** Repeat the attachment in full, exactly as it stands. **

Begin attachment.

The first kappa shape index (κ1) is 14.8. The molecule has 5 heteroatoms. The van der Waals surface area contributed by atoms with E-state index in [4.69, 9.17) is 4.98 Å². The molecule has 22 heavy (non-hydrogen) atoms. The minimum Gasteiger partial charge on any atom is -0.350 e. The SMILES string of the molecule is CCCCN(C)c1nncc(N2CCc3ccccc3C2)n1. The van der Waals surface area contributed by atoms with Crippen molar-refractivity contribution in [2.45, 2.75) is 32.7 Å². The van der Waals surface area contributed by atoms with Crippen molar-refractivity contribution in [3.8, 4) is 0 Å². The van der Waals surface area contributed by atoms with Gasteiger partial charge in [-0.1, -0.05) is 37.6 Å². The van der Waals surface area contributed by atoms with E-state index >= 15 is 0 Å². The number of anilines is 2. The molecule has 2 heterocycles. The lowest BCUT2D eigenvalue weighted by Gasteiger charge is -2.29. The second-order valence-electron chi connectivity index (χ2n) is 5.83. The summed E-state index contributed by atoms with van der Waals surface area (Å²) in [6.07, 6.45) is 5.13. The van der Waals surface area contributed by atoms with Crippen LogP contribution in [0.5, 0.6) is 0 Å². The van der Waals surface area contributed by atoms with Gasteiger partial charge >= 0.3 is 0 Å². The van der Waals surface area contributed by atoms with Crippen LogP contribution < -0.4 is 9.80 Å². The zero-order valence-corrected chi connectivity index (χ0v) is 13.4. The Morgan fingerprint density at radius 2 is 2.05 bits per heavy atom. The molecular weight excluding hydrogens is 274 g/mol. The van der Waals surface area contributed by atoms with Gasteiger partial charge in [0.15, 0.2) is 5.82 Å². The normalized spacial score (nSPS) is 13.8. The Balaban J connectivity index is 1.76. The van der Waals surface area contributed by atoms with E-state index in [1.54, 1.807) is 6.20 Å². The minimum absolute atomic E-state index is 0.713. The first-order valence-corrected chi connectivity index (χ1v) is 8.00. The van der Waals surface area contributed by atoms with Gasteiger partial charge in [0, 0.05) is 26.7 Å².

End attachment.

The first kappa shape index (κ1) is 14.8. The molecule has 5 heteroatoms. The van der Waals surface area contributed by atoms with E-state index in [4.69, 9.17) is 4.98 Å². The molecule has 22 heavy (non-hydrogen) atoms. The minimum Gasteiger partial charge on any atom is -0.350 e. The SMILES string of the molecule is CCCCN(C)c1nncc(N2CCc3ccccc3C2)n1. The van der Waals surface area contributed by atoms with Crippen molar-refractivity contribution in [2.45, 2.75) is 32.7 Å². The van der Waals surface area contributed by atoms with Crippen molar-refractivity contribution in [3.8, 4) is 0 Å². The van der Waals surface area contributed by atoms with Gasteiger partial charge in [-0.1, -0.05) is 37.6 Å². The van der Waals surface area contributed by atoms with E-state index >= 15 is 0 Å². The number of anilines is 2. The molecule has 2 heterocycles. The lowest BCUT2D eigenvalue weighted by Gasteiger charge is -2.29. The second-order valence-electron chi connectivity index (χ2n) is 5.83. The summed E-state index contributed by atoms with van der Waals surface area (Å²) in [6.07, 6.45) is 5.13. The van der Waals surface area contributed by atoms with Crippen LogP contribution in [0.5, 0.6) is 0 Å². The van der Waals surface area contributed by atoms with Gasteiger partial charge >= 0.3 is 0 Å². The van der Waals surface area contributed by atoms with Crippen LogP contribution < -0.4 is 9.80 Å². The zero-order valence-corrected chi connectivity index (χ0v) is 13.4. The Morgan fingerprint density at radius 2 is 2.05 bits per heavy atom. The molecular weight excluding hydrogens is 274 g/mol. The van der Waals surface area contributed by atoms with Gasteiger partial charge in [0.15, 0.2) is 5.82 Å². The normalized spacial score (nSPS) is 13.8. The Balaban J connectivity index is 1.76. The van der Waals surface area contributed by atoms with E-state index in [1.54, 1.807) is 6.20 Å². The minimum absolute atomic E-state index is 0.713. The first-order valence-corrected chi connectivity index (χ1v) is 8.00. The van der Waals surface area contributed by atoms with Gasteiger partial charge in [0, 0.05) is 26.7 Å².